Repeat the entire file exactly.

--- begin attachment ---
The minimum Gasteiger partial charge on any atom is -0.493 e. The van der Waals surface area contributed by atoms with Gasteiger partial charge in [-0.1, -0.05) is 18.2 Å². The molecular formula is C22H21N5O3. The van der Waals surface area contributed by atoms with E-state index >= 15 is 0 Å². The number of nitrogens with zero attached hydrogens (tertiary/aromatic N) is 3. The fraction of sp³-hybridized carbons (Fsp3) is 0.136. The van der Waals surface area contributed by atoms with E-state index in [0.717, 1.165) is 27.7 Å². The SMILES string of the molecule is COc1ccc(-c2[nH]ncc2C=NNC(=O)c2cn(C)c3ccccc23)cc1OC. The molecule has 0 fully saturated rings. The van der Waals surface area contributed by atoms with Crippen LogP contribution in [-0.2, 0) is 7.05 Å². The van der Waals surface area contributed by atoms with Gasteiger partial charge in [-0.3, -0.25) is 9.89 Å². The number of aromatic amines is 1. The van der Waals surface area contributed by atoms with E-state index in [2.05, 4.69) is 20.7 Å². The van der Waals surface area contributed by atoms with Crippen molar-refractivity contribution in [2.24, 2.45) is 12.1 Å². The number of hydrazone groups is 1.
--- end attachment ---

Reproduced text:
The minimum Gasteiger partial charge on any atom is -0.493 e. The van der Waals surface area contributed by atoms with Gasteiger partial charge in [-0.1, -0.05) is 18.2 Å². The molecular formula is C22H21N5O3. The van der Waals surface area contributed by atoms with E-state index >= 15 is 0 Å². The number of nitrogens with zero attached hydrogens (tertiary/aromatic N) is 3. The fraction of sp³-hybridized carbons (Fsp3) is 0.136. The van der Waals surface area contributed by atoms with E-state index in [0.717, 1.165) is 27.7 Å². The SMILES string of the molecule is COc1ccc(-c2[nH]ncc2C=NNC(=O)c2cn(C)c3ccccc23)cc1OC. The molecule has 0 fully saturated rings. The van der Waals surface area contributed by atoms with Crippen LogP contribution in [-0.2, 0) is 7.05 Å². The van der Waals surface area contributed by atoms with Gasteiger partial charge in [-0.3, -0.25) is 9.89 Å². The number of aromatic amines is 1. The van der Waals surface area contributed by atoms with E-state index in [2.05, 4.69) is 20.7 Å². The van der Waals surface area contributed by atoms with Crippen molar-refractivity contribution in [2.24, 2.45) is 12.1 Å². The number of hydrazone groups is 1.